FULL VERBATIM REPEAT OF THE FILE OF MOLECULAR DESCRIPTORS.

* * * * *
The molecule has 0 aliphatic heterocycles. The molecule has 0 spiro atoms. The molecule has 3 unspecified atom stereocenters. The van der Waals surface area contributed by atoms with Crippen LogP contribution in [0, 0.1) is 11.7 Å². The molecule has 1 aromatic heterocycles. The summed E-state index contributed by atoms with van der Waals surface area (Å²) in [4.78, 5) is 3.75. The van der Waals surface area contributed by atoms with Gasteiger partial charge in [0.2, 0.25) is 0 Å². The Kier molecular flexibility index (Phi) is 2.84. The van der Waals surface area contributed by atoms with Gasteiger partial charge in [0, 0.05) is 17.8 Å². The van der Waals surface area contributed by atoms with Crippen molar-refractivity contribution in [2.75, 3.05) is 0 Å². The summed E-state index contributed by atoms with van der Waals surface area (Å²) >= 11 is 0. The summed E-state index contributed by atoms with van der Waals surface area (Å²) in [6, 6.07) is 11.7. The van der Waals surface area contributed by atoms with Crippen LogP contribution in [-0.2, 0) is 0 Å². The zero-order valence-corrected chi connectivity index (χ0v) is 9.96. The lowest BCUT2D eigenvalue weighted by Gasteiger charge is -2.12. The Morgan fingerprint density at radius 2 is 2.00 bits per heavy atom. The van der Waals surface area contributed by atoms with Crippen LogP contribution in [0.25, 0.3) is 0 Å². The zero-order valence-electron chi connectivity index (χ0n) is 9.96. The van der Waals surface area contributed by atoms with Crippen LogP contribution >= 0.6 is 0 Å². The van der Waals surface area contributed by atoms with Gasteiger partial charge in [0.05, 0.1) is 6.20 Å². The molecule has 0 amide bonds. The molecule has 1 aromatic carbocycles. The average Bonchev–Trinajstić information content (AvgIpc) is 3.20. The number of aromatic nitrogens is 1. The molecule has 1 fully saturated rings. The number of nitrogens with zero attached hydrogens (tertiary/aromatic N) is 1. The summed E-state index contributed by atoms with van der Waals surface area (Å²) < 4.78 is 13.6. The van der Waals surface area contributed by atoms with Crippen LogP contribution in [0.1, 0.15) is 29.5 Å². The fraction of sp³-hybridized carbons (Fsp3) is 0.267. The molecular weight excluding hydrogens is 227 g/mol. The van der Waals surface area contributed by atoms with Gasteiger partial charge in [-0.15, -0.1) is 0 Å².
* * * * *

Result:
The molecule has 0 aliphatic heterocycles. The molecule has 0 spiro atoms. The molecule has 3 unspecified atom stereocenters. The van der Waals surface area contributed by atoms with Crippen LogP contribution in [0, 0.1) is 11.7 Å². The molecule has 1 aromatic heterocycles. The summed E-state index contributed by atoms with van der Waals surface area (Å²) in [4.78, 5) is 3.75. The van der Waals surface area contributed by atoms with Gasteiger partial charge in [0.2, 0.25) is 0 Å². The Kier molecular flexibility index (Phi) is 2.84. The van der Waals surface area contributed by atoms with Gasteiger partial charge in [0, 0.05) is 17.8 Å². The van der Waals surface area contributed by atoms with Crippen molar-refractivity contribution in [2.75, 3.05) is 0 Å². The summed E-state index contributed by atoms with van der Waals surface area (Å²) >= 11 is 0. The summed E-state index contributed by atoms with van der Waals surface area (Å²) in [6, 6.07) is 11.7. The van der Waals surface area contributed by atoms with Crippen LogP contribution in [-0.2, 0) is 0 Å². The zero-order valence-corrected chi connectivity index (χ0v) is 9.96. The lowest BCUT2D eigenvalue weighted by Gasteiger charge is -2.12. The Morgan fingerprint density at radius 2 is 2.00 bits per heavy atom. The van der Waals surface area contributed by atoms with Crippen LogP contribution in [0.25, 0.3) is 0 Å². The zero-order valence-electron chi connectivity index (χ0n) is 9.96. The van der Waals surface area contributed by atoms with Crippen LogP contribution >= 0.6 is 0 Å². The van der Waals surface area contributed by atoms with Gasteiger partial charge in [0.05, 0.1) is 6.20 Å². The molecule has 0 amide bonds. The molecule has 1 aromatic carbocycles. The average Bonchev–Trinajstić information content (AvgIpc) is 3.20. The number of aromatic nitrogens is 1. The molecule has 1 fully saturated rings. The number of nitrogens with zero attached hydrogens (tertiary/aromatic N) is 1. The summed E-state index contributed by atoms with van der Waals surface area (Å²) < 4.78 is 13.6. The van der Waals surface area contributed by atoms with Crippen LogP contribution in [0.1, 0.15) is 29.5 Å². The fraction of sp³-hybridized carbons (Fsp3) is 0.267. The molecular weight excluding hydrogens is 227 g/mol. The van der Waals surface area contributed by atoms with Gasteiger partial charge in [-0.15, -0.1) is 0 Å².